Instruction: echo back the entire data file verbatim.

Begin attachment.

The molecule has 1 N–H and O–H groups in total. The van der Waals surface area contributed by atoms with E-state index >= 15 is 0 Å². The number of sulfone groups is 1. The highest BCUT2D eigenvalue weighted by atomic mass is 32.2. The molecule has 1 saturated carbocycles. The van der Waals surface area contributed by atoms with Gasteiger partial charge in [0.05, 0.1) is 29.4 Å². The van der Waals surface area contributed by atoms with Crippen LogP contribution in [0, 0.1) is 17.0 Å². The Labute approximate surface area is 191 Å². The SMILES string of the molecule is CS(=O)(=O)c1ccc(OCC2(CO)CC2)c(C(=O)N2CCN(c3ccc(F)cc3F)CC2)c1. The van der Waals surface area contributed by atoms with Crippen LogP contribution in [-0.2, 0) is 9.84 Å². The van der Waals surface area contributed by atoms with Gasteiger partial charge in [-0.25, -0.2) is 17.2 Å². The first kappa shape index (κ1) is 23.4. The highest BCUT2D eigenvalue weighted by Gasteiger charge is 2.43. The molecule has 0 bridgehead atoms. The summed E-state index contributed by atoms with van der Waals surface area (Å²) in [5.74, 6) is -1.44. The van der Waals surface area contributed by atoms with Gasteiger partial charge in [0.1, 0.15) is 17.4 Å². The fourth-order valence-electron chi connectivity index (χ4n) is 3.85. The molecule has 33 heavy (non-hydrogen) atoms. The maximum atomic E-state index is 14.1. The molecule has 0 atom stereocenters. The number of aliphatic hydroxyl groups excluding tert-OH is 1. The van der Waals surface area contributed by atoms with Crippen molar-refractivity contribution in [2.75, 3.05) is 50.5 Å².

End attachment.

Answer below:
The molecule has 1 N–H and O–H groups in total. The van der Waals surface area contributed by atoms with E-state index >= 15 is 0 Å². The number of sulfone groups is 1. The highest BCUT2D eigenvalue weighted by atomic mass is 32.2. The molecule has 1 saturated carbocycles. The van der Waals surface area contributed by atoms with Gasteiger partial charge in [0.05, 0.1) is 29.4 Å². The van der Waals surface area contributed by atoms with Crippen LogP contribution in [0, 0.1) is 17.0 Å². The Labute approximate surface area is 191 Å². The SMILES string of the molecule is CS(=O)(=O)c1ccc(OCC2(CO)CC2)c(C(=O)N2CCN(c3ccc(F)cc3F)CC2)c1. The van der Waals surface area contributed by atoms with Crippen LogP contribution in [-0.2, 0) is 9.84 Å². The van der Waals surface area contributed by atoms with Gasteiger partial charge in [-0.25, -0.2) is 17.2 Å². The first kappa shape index (κ1) is 23.4. The highest BCUT2D eigenvalue weighted by Gasteiger charge is 2.43. The molecule has 0 bridgehead atoms. The summed E-state index contributed by atoms with van der Waals surface area (Å²) in [5.74, 6) is -1.44. The van der Waals surface area contributed by atoms with Gasteiger partial charge in [0.1, 0.15) is 17.4 Å². The fourth-order valence-electron chi connectivity index (χ4n) is 3.85. The molecule has 33 heavy (non-hydrogen) atoms. The maximum atomic E-state index is 14.1. The molecule has 0 atom stereocenters. The number of aliphatic hydroxyl groups excluding tert-OH is 1. The van der Waals surface area contributed by atoms with Crippen molar-refractivity contribution in [2.75, 3.05) is 50.5 Å².